Downsides: If you’re looking for sit-down table service or an après-ski drink, you’ll have to wander off premises. In a referendum last May, Whitetail petitioned unsuccessfully for the ability to hold a liquor license in Franklin County, so you can’t buy anything stronger than a hot cocoa at its multiple cafeteria-style eateries. And on sunny, cold, holiday-weekend afternoons, the most popular beginner and intermediate slopes can feel as crowded as D.C. in rush-hour traffic.

Location: 13805 Blairs Valley Road, Mercersburg, Pa., 717-328-9400, www.skiwhitetail.com

Distance from Bethesda: one hour, 30 minutes

Lift hours: 8:30 a.m. to 10 p.m.

Cost: $69 for eight hours, weekends and holidays. (Note: The price of lift tickets varies depending on weekend versus weekday, child versus adult and, in some cases, time of year. All prices provided here are mid-season, weekend rates for adults.)  

Top elevation: 1,800 feet

Vertical drop: 935 feet

Lifts and terrain: Twenty-three trails: seven beginner, 10 intermediate, six expert. Nine lifts, including one high-speed quad.

Accommodations: Whitetail partners with the adjoining Whitetail Mountainside Village for lodging. Visitors can choose between the upscale, hotel-style inn and individual condos, some of which are ski-in, ski-out. Rates can be found at www.whitetailresortrealestate.com.

Restaurants: Slopeside cafeteria-style dining areas include Marketplace and Windows, First Tracks Snack Shop and Starbucks, all located in the base area. Patrollers flock toward the giant salads and blue-plate specials at Marketplace.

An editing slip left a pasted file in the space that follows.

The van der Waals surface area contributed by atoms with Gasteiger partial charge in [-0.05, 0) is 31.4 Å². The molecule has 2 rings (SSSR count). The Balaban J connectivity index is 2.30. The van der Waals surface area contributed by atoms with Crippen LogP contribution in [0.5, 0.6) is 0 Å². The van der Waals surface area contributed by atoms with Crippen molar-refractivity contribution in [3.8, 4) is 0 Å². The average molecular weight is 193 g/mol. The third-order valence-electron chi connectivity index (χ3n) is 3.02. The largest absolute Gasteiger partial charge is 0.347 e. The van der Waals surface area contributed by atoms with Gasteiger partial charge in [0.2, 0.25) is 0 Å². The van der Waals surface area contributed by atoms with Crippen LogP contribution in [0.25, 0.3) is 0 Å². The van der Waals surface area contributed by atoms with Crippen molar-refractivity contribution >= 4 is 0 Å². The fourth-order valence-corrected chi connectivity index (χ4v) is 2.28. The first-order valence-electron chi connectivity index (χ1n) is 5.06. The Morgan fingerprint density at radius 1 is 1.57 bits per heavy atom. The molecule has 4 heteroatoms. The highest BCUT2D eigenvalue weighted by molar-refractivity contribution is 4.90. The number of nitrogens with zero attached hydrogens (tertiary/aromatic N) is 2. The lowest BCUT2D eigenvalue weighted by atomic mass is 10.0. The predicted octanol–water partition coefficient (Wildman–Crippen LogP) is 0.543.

Other activities: Like all resorts in the area, Whitetail offers snow tubing. Adults pay $28 for a two-hour tubing session on a weekend or holiday. Whitetail also offers a ski school and rental shop on premises.

What’s new: $1.6 million in capital improvements this past summer include upgrades to the snowmaking system and a new groomer. But it’s visitors who haven’t been to Whitetail for a few years who will be pleased to learn: The resort has cut two new beginner trails since 2008.

Roundtop Mountain Resort

Roundtop Mountain Resort requires a little extra time in the car if you’re traveling from the Washington, D.C., area, and serious shredders wishing they were out West will be bummed by the 600-foot vertical drop. The good news: The longer drive helps Roundtop stay less crowded than its sister resorts, Liberty and Whitetail. And the fact that some of the runs are short doesn’t make them any less sweet. Gunbarrel, a double black diamond run, has a cornice at the top that will take your breath away.

Downside: The closest lodging is a few miles away. People seeking ski-in, ski-out convenience will want to stick to day trips.

Location: 925 Roundtop Road, Lewisberry, Pa., 717-432-9631, www.skiroundtop.com

Distance from Bethesda: two hours

Lift hours: 9 a.m. to 10 p.m. Monday through Friday; lifts open at 8 a.m. weekends and holidays.